In the Noord-Holland Regional archives we found that several of Jan’s fellow inmates, Pieter Jacobsz, otherwise called Goeluck, Arijs Janss, Barthelmees Corneliss and Pieter Jacobsz of Delft, were being held responsible to have staged what might be the first ever documented prison uprising taking place during January, 1613, only ten days before Gillissen’s act of revolt.
This archival research trajectory has led us into a history of forced labor and imprisonment as punishment that began in Europe as a corollary of the privatization of early modern prisons through a booming textile industry particularly in Haarlem and Amsterdam, also leading to the first Dutch settlements in North America in 1615.
Situating the narrative at the beginning of the Dutch ‘Golden Age’ Juliacks presented a story prism through film, tapestries, and an immersive installation portraying the intersections of the historical Dutch prison uprising and a large scale historical prison strike during the fall of 2016 in the United States. Although being part of an entirely different cultural and moral framework, US correction officials are not unlike Dutch seventeenth-century sources, stating that programs are currently “geared towards rehabilitation, preparing those incarcerated with skills they’ll need once they’re released” while prisoners claim to be victims of a failing system of criminal justice and institutionalized slavery, risking their lives by going on strike.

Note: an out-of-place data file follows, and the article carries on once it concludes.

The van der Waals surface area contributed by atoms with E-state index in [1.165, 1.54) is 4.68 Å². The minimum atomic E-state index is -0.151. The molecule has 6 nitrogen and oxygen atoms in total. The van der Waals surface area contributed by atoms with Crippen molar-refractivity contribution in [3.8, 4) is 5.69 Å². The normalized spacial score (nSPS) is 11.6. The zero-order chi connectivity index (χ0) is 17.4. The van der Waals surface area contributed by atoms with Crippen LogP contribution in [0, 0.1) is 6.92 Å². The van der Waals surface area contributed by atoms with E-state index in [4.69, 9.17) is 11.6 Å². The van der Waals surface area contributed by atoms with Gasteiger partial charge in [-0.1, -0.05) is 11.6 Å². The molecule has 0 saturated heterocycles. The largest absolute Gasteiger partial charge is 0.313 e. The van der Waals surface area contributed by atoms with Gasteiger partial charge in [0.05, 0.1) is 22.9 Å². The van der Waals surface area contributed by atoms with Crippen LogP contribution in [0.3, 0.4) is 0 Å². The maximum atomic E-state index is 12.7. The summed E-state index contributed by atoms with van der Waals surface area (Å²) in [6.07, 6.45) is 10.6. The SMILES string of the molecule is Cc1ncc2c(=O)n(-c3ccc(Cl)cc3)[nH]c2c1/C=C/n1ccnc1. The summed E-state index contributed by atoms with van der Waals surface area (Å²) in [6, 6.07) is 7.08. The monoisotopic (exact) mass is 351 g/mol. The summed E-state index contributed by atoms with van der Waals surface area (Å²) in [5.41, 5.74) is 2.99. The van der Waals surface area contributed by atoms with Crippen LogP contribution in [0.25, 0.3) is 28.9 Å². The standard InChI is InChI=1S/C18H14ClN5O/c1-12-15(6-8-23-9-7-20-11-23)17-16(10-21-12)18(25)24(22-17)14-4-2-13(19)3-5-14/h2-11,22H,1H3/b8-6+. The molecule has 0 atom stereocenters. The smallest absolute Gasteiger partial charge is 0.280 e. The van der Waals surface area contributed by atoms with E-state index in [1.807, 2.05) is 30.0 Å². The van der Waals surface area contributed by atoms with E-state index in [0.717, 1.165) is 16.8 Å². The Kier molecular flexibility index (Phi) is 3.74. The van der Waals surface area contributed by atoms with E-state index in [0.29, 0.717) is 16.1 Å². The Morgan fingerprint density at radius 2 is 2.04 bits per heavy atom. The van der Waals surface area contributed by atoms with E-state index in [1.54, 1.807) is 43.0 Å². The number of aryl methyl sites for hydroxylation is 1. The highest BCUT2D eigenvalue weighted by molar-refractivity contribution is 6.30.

Juliacks began this project working with curator, researcher and project coordinator Suzanne Sanders in association with Haarlemselente with support from Xander Karskens (former curator of contemporary art at De Hallen – Frans Hals Museum in Haarlem,) and Nick Terra, current director at Fons Welters Gallery.
Sanders and Juliacks began this project investigating the first records of the criminal registry in the North Holland Archives. Archivist Hans van Felius deciphered the original manuscript into a typed legible version of Old Dutch. Sanders and Felius then translated the old dutch into modern Dutch, and Sanders translated the modern Dutch to English. Sanders continues to work with Juliacks researching the archives of 17th century laws, economy, recipes and history as the project continues.
The Future – The Supercedents
What is the future of Justice? What is the future of the state? of Humans? of Humanism? of the Environment? When will you find betterness?
Email Juliacks for a link to see the short animated film, The Supercedents reflecting on these questions.
Fiction and its layered construction are at the basis of Juliacks’ work, which takes the form of books, films, theatre, performance, installations, paintings and comics. She creates narratives that unite, divide and perform themselves through the interweaving of mediums, cultures and time. Her stories touch upon social-cultural issues such as the denial of death, the quagmire of naturalization, and the construction of conflict, memory and belief.
The audience interacts with the work on several levels—literal, symbolic, visual, aural—sometimes simultaneously, at times sequentially, referencing not only the contemporary context but also artistic predecessors and archetypal elements. Suzanne Sanders, as art historian and curator/producer assists Juliacks in her curatorial process and provides contextual research and translations of archival resources.
 From: The Prison Experience: Disciplinary Institutions and Their Inmates … by prof. Pieter Spierenburg  Read more, for instance at http://www.newyorker.com/news/news-desk/a-national-strike-against-prison-slavery or see https://www.youtube.com/watch?v=3RjCqn_F9ck
Juliacks – The Antecedentes /Transversal Scepters